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BerichtGeplaatst: 09 Jul 2010 22:43    Onderwerp: Reageer met quote

THE CREATION OF THE WORKERS’ AND PEASANTS’ RED ARMY

Report to the Fifth Congress of Soviets at its session of July 10, 1918

Our opponents and, to an even greater extent, our enemies – though it must be said that in the course of the revolution our opponents are being transformed into enemies – reproach us for having realized only gradually, only belatedly, the need to create an army, and an army built according to solid, planned, scientific principles.

The program of our party, like that of any workers’ socialist party, does not say anything about the destruction and suppression of the army in the present period of struggle, but only about reconstructing it on new, democratic principles, the principles of militia service and armament of the entire people.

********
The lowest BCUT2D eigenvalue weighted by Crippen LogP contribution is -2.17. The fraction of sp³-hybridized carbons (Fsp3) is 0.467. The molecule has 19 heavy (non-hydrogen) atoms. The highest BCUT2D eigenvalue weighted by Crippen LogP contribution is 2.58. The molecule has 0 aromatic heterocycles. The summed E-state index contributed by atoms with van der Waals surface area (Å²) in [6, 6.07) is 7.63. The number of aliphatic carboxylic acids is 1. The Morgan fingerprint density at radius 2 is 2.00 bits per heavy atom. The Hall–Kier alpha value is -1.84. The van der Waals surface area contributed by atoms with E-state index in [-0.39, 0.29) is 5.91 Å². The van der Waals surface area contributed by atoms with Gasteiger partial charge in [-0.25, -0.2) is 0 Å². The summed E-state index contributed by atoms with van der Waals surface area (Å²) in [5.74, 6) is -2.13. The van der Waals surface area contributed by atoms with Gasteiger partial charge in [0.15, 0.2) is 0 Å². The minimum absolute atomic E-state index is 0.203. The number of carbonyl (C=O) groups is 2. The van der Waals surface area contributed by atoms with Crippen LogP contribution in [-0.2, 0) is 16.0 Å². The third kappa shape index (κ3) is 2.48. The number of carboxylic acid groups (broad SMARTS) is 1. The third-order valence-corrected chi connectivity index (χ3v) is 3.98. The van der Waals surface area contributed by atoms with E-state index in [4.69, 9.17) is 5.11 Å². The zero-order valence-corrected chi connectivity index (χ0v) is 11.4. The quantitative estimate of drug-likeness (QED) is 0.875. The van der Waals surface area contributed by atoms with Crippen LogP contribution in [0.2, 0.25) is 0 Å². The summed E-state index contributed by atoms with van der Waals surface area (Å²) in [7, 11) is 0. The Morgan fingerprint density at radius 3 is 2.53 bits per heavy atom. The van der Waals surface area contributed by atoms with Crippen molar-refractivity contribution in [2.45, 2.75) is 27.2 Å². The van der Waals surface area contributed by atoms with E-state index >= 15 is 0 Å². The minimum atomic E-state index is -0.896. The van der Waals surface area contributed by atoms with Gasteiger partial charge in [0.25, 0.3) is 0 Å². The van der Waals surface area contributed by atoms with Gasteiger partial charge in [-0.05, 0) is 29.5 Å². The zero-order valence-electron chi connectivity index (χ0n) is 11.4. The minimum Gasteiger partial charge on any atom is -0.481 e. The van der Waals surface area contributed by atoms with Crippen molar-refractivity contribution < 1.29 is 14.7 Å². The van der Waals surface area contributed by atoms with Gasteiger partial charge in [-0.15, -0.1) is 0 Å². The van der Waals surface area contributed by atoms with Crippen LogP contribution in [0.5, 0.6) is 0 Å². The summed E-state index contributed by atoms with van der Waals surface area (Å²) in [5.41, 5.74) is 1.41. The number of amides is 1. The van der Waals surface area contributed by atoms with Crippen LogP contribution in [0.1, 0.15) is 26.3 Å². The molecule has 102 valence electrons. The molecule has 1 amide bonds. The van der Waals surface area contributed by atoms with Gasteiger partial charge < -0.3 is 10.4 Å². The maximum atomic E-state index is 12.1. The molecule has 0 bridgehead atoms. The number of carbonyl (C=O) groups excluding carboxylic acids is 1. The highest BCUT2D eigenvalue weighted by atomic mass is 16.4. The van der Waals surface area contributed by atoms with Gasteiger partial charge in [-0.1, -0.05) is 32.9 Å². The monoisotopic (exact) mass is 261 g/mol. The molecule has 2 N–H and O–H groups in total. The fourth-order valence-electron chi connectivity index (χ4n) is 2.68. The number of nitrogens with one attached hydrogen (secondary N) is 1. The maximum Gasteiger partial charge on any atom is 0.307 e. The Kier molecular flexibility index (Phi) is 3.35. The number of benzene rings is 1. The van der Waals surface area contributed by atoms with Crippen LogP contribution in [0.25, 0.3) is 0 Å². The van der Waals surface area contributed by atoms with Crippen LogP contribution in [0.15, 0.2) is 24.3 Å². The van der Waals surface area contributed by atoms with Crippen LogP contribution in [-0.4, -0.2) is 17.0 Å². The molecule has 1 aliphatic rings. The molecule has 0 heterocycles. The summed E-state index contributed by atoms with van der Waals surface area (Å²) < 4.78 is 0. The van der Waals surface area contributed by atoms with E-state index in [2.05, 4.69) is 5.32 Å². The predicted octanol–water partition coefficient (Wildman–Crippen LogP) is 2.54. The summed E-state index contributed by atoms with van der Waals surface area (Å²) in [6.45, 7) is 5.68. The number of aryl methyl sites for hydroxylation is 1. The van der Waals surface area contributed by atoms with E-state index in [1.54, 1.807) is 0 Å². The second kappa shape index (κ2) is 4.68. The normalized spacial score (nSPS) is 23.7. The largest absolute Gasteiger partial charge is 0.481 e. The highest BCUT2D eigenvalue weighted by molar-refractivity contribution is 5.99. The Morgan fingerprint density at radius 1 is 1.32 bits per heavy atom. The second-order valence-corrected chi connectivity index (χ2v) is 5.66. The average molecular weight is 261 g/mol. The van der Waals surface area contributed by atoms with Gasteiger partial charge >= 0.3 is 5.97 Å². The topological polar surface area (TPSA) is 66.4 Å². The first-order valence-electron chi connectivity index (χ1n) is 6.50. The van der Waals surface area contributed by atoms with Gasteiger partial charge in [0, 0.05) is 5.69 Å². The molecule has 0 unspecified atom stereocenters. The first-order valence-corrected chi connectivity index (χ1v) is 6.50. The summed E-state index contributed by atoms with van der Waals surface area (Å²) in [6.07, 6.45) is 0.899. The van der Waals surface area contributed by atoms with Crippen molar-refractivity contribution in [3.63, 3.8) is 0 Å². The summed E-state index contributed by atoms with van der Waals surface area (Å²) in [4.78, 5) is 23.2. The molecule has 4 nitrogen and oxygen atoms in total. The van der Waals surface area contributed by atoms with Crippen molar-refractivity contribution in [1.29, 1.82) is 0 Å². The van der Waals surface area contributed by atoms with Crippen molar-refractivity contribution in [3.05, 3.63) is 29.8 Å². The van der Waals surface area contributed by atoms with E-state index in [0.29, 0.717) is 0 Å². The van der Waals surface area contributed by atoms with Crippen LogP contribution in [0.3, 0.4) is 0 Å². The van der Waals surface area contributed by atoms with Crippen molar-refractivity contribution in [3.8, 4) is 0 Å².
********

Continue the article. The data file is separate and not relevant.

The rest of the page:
I shall speak later about the modification that the principle of universal armament undergoes in the revolutionary conditions of an epoch of civil war. But now, before dealing with that question, I have to ask you this: what caused the disappearance of the old army, which was a regular army constructed, so far as the material and ideological means and resources of the old regime permitted, on the basis of scientific principles?

Lees verder op http://www.marxists.org/archive/trotsky/1918/military/ch35.htm#bwert
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BerichtGeplaatst: 09 Jul 2010 22:46    Onderwerp: Reageer met quote

Mine Accident at Airdrie - 19 workmen entombed

[Glasgow Herald, July 10 1918]

An alarming pit accident by which 19 miners were entombed occurred yesterday at Stanrigg Colliery, near Airdrie